How Reddit Took Down Wall Street Using Memes, Sarcasm, and Vulgarity


Unless you’re still in bug-out mode from Qanon’s collapse theories, you’ve likely heard some stuff about Reddit, Gamestop, and nearly bankrupt hedge funds.

In case you haven’t followed the digital revolution, he’s a quick rundown of what happened.

For the past few months, r/wallstreetbets users were going in hard on Gamestop’s stock, believing there to be significant upside and noticing that it was being heavily shorted by hedge funds and wall street insiders (a ‘short’ is when you borrow a stock from a broker and sell it immediately at its current price. Then you hope the stock’s price falls such that you can buy the stock back at a lower price and return the shares you borrowed to your broker, but keeping the difference).

Things really started to pick up steam at the start of the new year when Gamestock was hovering around $20 per share.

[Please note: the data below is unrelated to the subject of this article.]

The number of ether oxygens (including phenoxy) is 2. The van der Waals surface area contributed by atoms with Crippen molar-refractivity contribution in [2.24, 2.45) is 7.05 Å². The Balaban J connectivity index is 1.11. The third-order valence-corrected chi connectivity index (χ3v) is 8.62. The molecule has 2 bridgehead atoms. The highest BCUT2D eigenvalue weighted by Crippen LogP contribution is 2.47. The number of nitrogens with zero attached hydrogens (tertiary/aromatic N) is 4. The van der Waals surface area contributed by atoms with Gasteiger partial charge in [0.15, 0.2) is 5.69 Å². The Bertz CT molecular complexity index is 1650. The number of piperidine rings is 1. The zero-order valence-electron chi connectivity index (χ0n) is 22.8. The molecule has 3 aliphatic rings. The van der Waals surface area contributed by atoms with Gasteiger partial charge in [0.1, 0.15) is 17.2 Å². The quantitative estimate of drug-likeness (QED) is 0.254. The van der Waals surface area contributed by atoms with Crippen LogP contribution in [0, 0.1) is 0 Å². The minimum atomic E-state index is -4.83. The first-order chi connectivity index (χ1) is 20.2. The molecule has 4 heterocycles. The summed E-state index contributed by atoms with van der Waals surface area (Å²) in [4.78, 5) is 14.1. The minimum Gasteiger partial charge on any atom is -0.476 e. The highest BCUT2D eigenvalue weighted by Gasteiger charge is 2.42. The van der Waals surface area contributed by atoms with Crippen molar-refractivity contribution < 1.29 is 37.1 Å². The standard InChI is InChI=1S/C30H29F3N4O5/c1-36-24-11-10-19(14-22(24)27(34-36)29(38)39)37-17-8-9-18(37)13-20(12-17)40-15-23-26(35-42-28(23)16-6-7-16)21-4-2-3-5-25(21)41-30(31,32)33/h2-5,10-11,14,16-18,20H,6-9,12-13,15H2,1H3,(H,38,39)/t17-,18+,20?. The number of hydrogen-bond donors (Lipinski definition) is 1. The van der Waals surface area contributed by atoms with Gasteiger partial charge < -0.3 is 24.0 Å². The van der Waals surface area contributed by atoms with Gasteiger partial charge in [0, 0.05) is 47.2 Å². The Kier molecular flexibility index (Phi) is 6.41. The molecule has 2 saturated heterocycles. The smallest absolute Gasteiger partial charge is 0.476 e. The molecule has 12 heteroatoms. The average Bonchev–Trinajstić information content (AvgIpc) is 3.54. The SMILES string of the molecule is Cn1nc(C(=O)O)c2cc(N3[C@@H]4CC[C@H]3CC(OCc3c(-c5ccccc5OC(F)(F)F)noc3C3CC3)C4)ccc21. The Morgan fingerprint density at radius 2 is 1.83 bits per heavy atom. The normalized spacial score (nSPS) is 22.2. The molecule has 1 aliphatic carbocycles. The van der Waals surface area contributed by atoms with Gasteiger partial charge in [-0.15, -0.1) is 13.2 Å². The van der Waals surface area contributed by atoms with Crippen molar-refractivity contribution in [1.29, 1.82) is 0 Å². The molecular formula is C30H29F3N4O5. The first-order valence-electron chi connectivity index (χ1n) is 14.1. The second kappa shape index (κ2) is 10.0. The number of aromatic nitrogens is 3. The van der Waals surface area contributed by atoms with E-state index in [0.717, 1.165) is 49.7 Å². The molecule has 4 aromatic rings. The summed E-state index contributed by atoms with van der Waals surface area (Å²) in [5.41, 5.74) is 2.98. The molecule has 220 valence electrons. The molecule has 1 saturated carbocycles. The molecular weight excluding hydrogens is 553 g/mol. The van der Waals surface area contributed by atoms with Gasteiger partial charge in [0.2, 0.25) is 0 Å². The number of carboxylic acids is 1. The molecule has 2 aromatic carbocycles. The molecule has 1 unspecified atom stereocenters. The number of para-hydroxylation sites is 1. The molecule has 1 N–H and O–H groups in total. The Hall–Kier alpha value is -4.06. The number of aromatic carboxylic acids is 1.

Over the past month, users on the subreddit continued to push eachother to go all-in on GME shares (they call it going “YOLO”), even as share prices skyrocketed past $100 with literally no valid fundamentals to support it.

Melvin Capitol reportedly closed out of its short positions yesterday, but not before losing billions and almost going bankrupt (users on r/wallstreetbets don’t believe Melvin closed their shorts yet and are continuing to push for higher levels).

Melvin lost so much that 2 other hedge funds, Citadel and Point 72, had to swoop in and infuse approximately $3 billion into Melvin Capital Management in order to “shore up its finances.”

One of the first users to notice the shorts and who took an early position is u/DeepFuckingValue. He is now up over $45 million on his initial $100,000 investment.

GME YOLO update — Jan 27 2021 ————————————— guess i need 102 characters in title now from r/wallstreetbets

It’s estimated that hedge fund managers have lost over $70 billion so far since Gamestop stock initially started taking off.